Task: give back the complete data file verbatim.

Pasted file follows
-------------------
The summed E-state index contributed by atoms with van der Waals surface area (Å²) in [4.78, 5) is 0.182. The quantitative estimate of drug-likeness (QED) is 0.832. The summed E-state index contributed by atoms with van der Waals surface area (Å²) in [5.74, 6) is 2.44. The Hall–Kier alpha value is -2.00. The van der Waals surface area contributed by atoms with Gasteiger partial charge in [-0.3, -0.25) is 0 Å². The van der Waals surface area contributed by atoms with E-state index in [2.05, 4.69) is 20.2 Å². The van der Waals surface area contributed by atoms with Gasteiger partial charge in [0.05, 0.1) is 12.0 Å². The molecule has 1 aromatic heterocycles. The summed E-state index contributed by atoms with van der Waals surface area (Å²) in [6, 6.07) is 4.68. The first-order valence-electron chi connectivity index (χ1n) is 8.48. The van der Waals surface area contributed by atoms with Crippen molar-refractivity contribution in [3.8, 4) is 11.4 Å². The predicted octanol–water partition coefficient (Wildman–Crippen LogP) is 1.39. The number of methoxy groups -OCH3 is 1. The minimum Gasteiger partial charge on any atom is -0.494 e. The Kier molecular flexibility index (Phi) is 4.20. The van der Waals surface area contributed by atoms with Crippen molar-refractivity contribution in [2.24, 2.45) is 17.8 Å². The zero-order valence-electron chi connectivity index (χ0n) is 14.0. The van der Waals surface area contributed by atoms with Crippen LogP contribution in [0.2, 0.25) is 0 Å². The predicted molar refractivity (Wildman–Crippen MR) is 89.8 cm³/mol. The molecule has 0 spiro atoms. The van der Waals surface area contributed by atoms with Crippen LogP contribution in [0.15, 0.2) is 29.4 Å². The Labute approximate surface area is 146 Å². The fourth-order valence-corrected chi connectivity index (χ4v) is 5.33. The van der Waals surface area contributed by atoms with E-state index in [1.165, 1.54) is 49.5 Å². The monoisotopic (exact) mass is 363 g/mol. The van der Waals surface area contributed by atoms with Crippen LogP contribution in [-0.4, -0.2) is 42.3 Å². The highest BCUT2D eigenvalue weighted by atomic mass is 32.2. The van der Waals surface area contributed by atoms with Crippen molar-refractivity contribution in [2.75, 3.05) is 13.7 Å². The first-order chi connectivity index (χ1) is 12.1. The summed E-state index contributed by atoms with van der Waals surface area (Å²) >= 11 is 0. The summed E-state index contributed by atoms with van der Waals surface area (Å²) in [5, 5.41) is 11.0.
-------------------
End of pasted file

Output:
The summed E-state index contributed by atoms with van der Waals surface area (Å²) in [4.78, 5) is 0.182. The quantitative estimate of drug-likeness (QED) is 0.832. The summed E-state index contributed by atoms with van der Waals surface area (Å²) in [5.74, 6) is 2.44. The Hall–Kier alpha value is -2.00. The van der Waals surface area contributed by atoms with Gasteiger partial charge in [-0.3, -0.25) is 0 Å². The van der Waals surface area contributed by atoms with E-state index in [2.05, 4.69) is 20.2 Å². The van der Waals surface area contributed by atoms with Gasteiger partial charge in [0.05, 0.1) is 12.0 Å². The molecule has 1 aromatic heterocycles. The summed E-state index contributed by atoms with van der Waals surface area (Å²) in [6, 6.07) is 4.68. The first-order valence-electron chi connectivity index (χ1n) is 8.48. The van der Waals surface area contributed by atoms with Crippen molar-refractivity contribution in [3.8, 4) is 11.4 Å². The predicted octanol–water partition coefficient (Wildman–Crippen LogP) is 1.39. The number of methoxy groups -OCH3 is 1. The minimum Gasteiger partial charge on any atom is -0.494 e. The Kier molecular flexibility index (Phi) is 4.20. The van der Waals surface area contributed by atoms with Crippen molar-refractivity contribution in [2.24, 2.45) is 17.8 Å². The zero-order valence-electron chi connectivity index (χ0n) is 14.0. The van der Waals surface area contributed by atoms with Crippen LogP contribution in [0.2, 0.25) is 0 Å². The predicted molar refractivity (Wildman–Crippen MR) is 89.8 cm³/mol. The molecule has 0 spiro atoms. The van der Waals surface area contributed by atoms with Crippen LogP contribution in [0.15, 0.2) is 29.4 Å². The Labute approximate surface area is 146 Å². The fourth-order valence-corrected chi connectivity index (χ4v) is 5.33. The van der Waals surface area contributed by atoms with E-state index in [1.165, 1.54) is 49.5 Å². The monoisotopic (exact) mass is 363 g/mol. The van der Waals surface area contributed by atoms with Crippen LogP contribution in [-0.4, -0.2) is 42.3 Å². The highest BCUT2D eigenvalue weighted by atomic mass is 32.2. The van der Waals surface area contributed by atoms with Crippen molar-refractivity contribution in [2.75, 3.05) is 13.7 Å². The first-order chi connectivity index (χ1) is 12.1. The summed E-state index contributed by atoms with van der Waals surface area (Å²) >= 11 is 0. The summed E-state index contributed by atoms with van der Waals surface area (Å²) in [5, 5.41) is 11.0.